Chapter 4-5 of Part 1 Section 2

Guardian and Ward, Domestic Punishments

September 9, 2015

When a father dies leaving his children young, they should be taken care of. Even in the times of exposition, when an infant was some time kept, it was thought cruel to put him to death=

  • the child was destitute
  • there were then no hospitals or places of charity=
    • it must therefore be put into the custody of some person.

The law fixed the father’s side nearest relation to care for the child.

In an early age, the maintenance of the child was all that was to be taken care of, for=

  • there were no estates to manage, and
  • the mother went back to her father’s family.

This guardianship terminated when the child was about 13 or 14 years old when it could take care of itself.

But when men came to be possessed of estates, though he might be supposed capable of shifting for himself about that age, yet he could not manage an estate.

It became necessary to retain him in pupillarity more than 14 years.

By praetorian law, at that age he was allowed to choose his guardians or curators.

A curator can do nothing without the pupil’s consent.

A guardian can act without his consent.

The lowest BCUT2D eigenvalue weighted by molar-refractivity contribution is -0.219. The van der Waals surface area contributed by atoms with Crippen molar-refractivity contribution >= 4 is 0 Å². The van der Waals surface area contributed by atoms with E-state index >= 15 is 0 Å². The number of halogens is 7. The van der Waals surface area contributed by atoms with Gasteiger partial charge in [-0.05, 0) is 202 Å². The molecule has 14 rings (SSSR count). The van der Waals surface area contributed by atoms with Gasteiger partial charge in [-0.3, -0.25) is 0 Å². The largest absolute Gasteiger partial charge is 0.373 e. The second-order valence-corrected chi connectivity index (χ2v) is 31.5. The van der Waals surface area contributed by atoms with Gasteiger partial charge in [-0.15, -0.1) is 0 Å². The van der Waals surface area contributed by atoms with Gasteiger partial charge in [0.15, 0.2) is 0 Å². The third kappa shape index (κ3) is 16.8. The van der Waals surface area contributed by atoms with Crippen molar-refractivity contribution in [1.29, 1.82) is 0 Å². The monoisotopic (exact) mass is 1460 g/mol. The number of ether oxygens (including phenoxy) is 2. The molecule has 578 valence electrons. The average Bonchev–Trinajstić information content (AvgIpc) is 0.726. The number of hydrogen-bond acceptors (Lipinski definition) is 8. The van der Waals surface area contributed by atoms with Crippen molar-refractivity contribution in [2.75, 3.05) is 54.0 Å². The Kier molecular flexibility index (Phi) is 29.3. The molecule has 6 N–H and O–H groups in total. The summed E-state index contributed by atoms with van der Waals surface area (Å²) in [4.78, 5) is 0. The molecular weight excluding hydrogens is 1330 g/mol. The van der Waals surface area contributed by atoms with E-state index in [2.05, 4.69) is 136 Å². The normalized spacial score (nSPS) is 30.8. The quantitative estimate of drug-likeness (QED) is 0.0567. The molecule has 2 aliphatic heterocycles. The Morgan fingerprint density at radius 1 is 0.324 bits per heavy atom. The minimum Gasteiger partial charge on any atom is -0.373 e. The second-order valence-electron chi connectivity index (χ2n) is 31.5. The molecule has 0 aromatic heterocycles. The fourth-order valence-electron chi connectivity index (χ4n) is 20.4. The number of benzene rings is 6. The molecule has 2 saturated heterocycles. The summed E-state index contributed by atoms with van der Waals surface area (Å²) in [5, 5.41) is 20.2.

But he is accountable to his pupil for whatever he does during his minority. At first lunatics and idiots were almost the only persons who had guardians. It was generally declined because it was disgraceful to have one.

Afterwards, the law made all acts of the pupil invalid until he was 21, without the consent of his curators. The nearest relation by the father’s side is often next heir. It was reckoned improper to trust the person of the son with him.

The English law carried this so far. If an estate was left to the son in his father’s lifetime, he was not trusted with him.

By our law, the care of an estate is entrusted to=

  • the next heir, as he will probably take best care of it, and
  • the heir to a more remote relation, who will take best care of him, as he cannot be benefited by his death.

Chapter 5= Domestic Offences and their Punishments

Some offences in families have peculiar punishments.

Infidelity of the wife to the husband is punished with the greatest ignominy. In the husband, it never was punished with death, nor in the woman unless where the greatest jealousy prevails.

It would be ridiculous in our country to bring a woman to the scaffold for adultery.

  • Forcible marriages and rapes are generally punished with death.
  • Bigamy is punished capitally as it dishonours the former wife.

There is the closest connection between persons in a family.

If the wife kills the husband, it is considered as a sort of petty treason.

The punishment by the English law is burning alive. This is the same punishment if a servant= kills his master or makes an attempt on him.